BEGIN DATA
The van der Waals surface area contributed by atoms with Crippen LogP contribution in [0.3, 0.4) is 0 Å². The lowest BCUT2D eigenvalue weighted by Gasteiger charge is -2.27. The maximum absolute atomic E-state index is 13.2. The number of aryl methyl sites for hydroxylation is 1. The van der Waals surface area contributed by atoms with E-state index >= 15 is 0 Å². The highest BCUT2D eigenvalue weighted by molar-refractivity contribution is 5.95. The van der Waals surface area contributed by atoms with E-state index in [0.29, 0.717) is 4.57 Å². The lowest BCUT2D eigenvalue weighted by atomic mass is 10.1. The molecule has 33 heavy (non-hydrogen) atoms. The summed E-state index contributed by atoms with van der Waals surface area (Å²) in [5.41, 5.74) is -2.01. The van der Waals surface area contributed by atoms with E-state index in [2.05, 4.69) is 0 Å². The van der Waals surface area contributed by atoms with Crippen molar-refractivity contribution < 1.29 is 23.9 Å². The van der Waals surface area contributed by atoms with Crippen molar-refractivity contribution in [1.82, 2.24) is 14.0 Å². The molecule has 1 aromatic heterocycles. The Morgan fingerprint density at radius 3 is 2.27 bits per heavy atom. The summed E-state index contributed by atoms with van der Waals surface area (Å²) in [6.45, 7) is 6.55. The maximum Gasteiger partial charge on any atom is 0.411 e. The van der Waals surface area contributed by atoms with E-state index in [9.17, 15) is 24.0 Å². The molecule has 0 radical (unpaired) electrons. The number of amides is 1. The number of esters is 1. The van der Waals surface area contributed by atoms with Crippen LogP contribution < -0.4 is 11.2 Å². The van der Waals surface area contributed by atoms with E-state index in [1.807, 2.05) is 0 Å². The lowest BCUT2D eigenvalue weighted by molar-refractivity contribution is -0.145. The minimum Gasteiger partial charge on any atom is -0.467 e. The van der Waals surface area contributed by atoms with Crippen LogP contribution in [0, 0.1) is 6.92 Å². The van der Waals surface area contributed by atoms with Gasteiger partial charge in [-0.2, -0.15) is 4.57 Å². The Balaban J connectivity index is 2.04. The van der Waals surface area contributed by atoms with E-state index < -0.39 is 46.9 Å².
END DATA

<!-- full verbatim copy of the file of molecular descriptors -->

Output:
The van der Waals surface area contributed by atoms with Crippen LogP contribution in [0.3, 0.4) is 0 Å². The lowest BCUT2D eigenvalue weighted by Gasteiger charge is -2.27. The maximum absolute atomic E-state index is 13.2. The number of aryl methyl sites for hydroxylation is 1. The van der Waals surface area contributed by atoms with E-state index >= 15 is 0 Å². The highest BCUT2D eigenvalue weighted by molar-refractivity contribution is 5.95. The van der Waals surface area contributed by atoms with E-state index in [0.29, 0.717) is 4.57 Å². The lowest BCUT2D eigenvalue weighted by atomic mass is 10.1. The molecule has 33 heavy (non-hydrogen) atoms. The summed E-state index contributed by atoms with van der Waals surface area (Å²) in [5.41, 5.74) is -2.01. The van der Waals surface area contributed by atoms with E-state index in [2.05, 4.69) is 0 Å². The van der Waals surface area contributed by atoms with Crippen molar-refractivity contribution < 1.29 is 23.9 Å². The van der Waals surface area contributed by atoms with Crippen molar-refractivity contribution in [1.82, 2.24) is 14.0 Å². The molecule has 1 aromatic heterocycles. The Morgan fingerprint density at radius 3 is 2.27 bits per heavy atom. The summed E-state index contributed by atoms with van der Waals surface area (Å²) in [6.45, 7) is 6.55. The maximum Gasteiger partial charge on any atom is 0.411 e. The van der Waals surface area contributed by atoms with E-state index in [9.17, 15) is 24.0 Å². The molecule has 0 radical (unpaired) electrons. The number of amides is 1. The number of esters is 1. The van der Waals surface area contributed by atoms with Crippen LogP contribution < -0.4 is 11.2 Å². The van der Waals surface area contributed by atoms with E-state index in [1.807, 2.05) is 0 Å². The lowest BCUT2D eigenvalue weighted by molar-refractivity contribution is -0.145. The minimum Gasteiger partial charge on any atom is -0.467 e. The van der Waals surface area contributed by atoms with Crippen LogP contribution in [0, 0.1) is 6.92 Å². The van der Waals surface area contributed by atoms with Gasteiger partial charge in [-0.2, -0.15) is 4.57 Å². The Balaban J connectivity index is 2.04. The van der Waals surface area contributed by atoms with E-state index < -0.39 is 46.9 Å².